A British teenager accuses his stepmother of conspiracy in his mother's murder in Tolkien's absorbing if uneven debut legal drama. The book pits 16-year-old Thomas Robinson against the beautiful, social-climbing Greta Grahame, who married Thomas's father, Sir Peter Robinson, a prominent politician, soon very soon after Lady Anne Robinson was killed. Thomas, who witnessed his mother's murder by two armed robbers, alleges that Greta was behind the killing. His courtroom testimony alternates with Greta's, and with a third-person narrative that at times contradicts both of the witnesses and keeps the reader in suspense. As Tolkien spins his tale, he explores the tense relationship between Greta, formerly Sir Peter's personal assistant and a working-class Manchester girl, and the well-born Lady Anne. The book is fast paced and crisply plotted, with Tolkien elegantly piecing together the different perspectives and introducing unexpected twists. Yet the characterizations are quite thin and stereotyped, and Tolkien relies on elaborate physical descriptions and heavy-handed, oft-repeated epithets ("green-eyed Greta" or a police officer's "sinister smile") to fill in the gaps. Readers may also be disappointed by the ending; after all those nail-biting twists, characters turn out to be more or less as they initially seemed, and tidy reconciliations strain credibility. Still, this is a promising first effort from Tolkien; one hopes that in the future he will be able to handle his characters as masterfully as he does the plot mechanics. (Jan.) Forecast: As the grandson of the celebrated author of The Lord of the Rings, Tolkien will attract more attention than most first-time British thriller writers published in the U.S. Three-city author tour; 75,000 first printing. Copyright 2002 Cahners Business Information.
This debut novel by the grandson of J.R.R. Tolkien combines elements of courtroom drama, family saga, and psychological suspense. Teenager Thomas Robinson secretly witnesses the murder of his mother, Lady Anne Robinson, and believes the crime's instigator to be the beautiful but working-class assistant of his politically prominent father. Said assistant, Greta, quickly becomes Thomas's stepmother, increasing Thomas's estrangement from both father and stepmother. Tolkien, an established and successful barrister, deftly interweaves trial scenes with flashbacks to the crime and to Thomas's attempts to prove Greta's guilt. Unfortunately, none of the characters are developed to the point of becoming interesting or even likable, and the extent of the father's betrayal of his teenage son strains credulity. Tolkien reads his own work but fails to enliven or invigorate it. This may be in demand by curious patrons drawn by the Tolkien name; otherwise, not recommended.-Kristen L. Smith, Loras Coll. Lib., Dubuque, IA Copyright 2003 Reed Business Information.
Standard-issue murder-mystery dramatics unfold in a world far, far away from Middle Earth. Yes, he's one of those Tolkiens. This being the debut novel from the 43-year-old London barrister-and grandson of the late, great J.R.R.-Simon is not exactly what you would expect, considering the family name, and that's most likely a good thing. Undoubtedly, there's another family member out there wondering why The Lord of the Rings had to end. In any case, Simon's first book is not about elves or magic at all, but rather something closer to Jeffrey Archer territory. Sixteen-year-old Thomas Robinson is the bookish and retiring son of England's rather imperious defense minister, Sir Peter Robinson. Lady Anne, Thomas's mother and Peter's wife, was murdered a year before the story opens by a couple of thugs plundering the ancestral manse. Only things aren't quite as simple as that. Peter's rather too-efficient personal assistant, Greta, had been hanging about the house quite before that, and Anne, being a sensible upper-class British wife, knew a gold digger when she saw one. Tensions had been running high, and Peter had as much as moved out by the time of the murder. To the horror of the already devastated Peter, Thomas accused Greta of the murder. All of this is laid out before the reader in a series of flashbacks that jump back to different points in the tumultuous previous two years and then snap forward to the future and the high-profile murder trial of Lady Greta Robinson. Thomas is obviously terrified, as the same men who killed Anne have already come back to the house once to kill him. There's nothing exactly wrong with what transpires here: Final Witness is efficiently rendered stuff, butthere's little to shout about. Tolkien knows his way around a courtroom, that's for sure, but that doesn't stop him from resorting to Perry Mason-like cliché if the mood strikes him. First printing of 75,000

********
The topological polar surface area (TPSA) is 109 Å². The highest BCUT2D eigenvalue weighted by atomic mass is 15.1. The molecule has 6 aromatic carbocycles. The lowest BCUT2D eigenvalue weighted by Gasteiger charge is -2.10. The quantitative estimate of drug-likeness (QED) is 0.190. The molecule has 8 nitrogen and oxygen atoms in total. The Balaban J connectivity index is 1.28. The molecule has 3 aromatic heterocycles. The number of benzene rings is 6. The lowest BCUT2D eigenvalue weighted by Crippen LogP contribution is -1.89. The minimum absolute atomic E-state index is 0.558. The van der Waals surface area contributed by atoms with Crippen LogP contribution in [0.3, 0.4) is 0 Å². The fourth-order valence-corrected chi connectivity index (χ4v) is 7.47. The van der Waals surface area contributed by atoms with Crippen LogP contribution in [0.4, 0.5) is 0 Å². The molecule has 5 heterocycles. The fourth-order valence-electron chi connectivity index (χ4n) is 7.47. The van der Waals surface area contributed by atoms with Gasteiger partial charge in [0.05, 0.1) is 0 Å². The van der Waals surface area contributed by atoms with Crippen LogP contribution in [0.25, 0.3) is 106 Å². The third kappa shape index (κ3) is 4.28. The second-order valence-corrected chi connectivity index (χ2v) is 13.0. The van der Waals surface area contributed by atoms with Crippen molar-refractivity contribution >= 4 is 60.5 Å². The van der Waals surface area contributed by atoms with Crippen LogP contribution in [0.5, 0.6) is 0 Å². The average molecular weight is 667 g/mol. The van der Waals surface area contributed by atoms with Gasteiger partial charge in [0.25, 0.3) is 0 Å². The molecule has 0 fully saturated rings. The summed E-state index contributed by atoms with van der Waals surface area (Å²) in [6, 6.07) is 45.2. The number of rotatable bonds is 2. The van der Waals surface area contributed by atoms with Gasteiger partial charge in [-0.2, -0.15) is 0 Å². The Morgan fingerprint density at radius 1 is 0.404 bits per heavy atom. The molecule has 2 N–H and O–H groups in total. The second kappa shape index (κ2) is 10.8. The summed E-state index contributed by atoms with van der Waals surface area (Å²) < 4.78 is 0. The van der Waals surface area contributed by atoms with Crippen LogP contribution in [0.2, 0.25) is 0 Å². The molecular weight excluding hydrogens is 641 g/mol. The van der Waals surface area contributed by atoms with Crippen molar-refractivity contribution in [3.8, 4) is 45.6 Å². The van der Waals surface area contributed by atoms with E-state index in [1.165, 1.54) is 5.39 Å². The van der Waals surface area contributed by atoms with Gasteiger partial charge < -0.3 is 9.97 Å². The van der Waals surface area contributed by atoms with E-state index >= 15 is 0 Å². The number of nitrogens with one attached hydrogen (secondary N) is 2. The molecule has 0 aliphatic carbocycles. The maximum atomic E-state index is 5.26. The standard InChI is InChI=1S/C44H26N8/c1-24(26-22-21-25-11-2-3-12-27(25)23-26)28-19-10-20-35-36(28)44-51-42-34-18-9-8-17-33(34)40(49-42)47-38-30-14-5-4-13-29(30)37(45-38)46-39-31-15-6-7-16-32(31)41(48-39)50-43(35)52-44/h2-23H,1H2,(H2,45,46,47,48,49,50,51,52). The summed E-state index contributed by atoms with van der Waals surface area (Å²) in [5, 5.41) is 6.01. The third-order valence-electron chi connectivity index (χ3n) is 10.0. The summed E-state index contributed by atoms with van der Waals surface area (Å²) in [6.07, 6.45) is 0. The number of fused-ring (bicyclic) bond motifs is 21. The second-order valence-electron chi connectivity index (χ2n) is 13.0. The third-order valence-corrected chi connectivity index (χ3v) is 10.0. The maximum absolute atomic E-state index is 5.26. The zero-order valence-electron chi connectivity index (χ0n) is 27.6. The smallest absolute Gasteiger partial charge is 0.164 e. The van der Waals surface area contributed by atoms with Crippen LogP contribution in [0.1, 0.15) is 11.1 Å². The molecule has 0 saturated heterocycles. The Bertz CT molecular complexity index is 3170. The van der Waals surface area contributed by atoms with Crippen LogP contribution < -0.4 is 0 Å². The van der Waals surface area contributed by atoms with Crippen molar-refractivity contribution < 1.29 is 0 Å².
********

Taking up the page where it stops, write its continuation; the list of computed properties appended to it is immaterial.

“A legal thriller ripped from tomorrow’s headlines . . . a remarkably skillful novel, brilliantly conceived and beautifully executed.”
–The Washington Post Book World
“THE TWISTS KEEP COMING. . . . [A] HIGHLY CONVINCING DEBUT.”
–People (Page-turner of the week)
“TOLKIEN’S WRITING HAS A TIMELESS QUALITY [and] the haunting undertones of other great masters of mystery.”
“BRIMMING WITH SECRET ROOMS, SECRET DRAWERS, AND SECRET MARRIAGES.”
“HALF CHRISTIE AND HALF GRISHAM.”
–Los Angeles Times
“COMPELLING . . . A TAUT PSYCHOLOGICAL LEGAL THRILLER . . . This Tolkien heir paces the steps and missteps of the legal proceedings perfectly. . . . A solid debut.”
–Milwaukee Journal Sentinel
“Neatly interweaving the legal thriller with the psychological novel of suspense, Mr. Tolkien has created a trial novel abounding with intrigue, distrust, and anger. Fast-paced and with suspense to spare, his debut shows admirable skill and depth and has a conclusion as surprising as it is satisfying.”
–The Dallas Morning News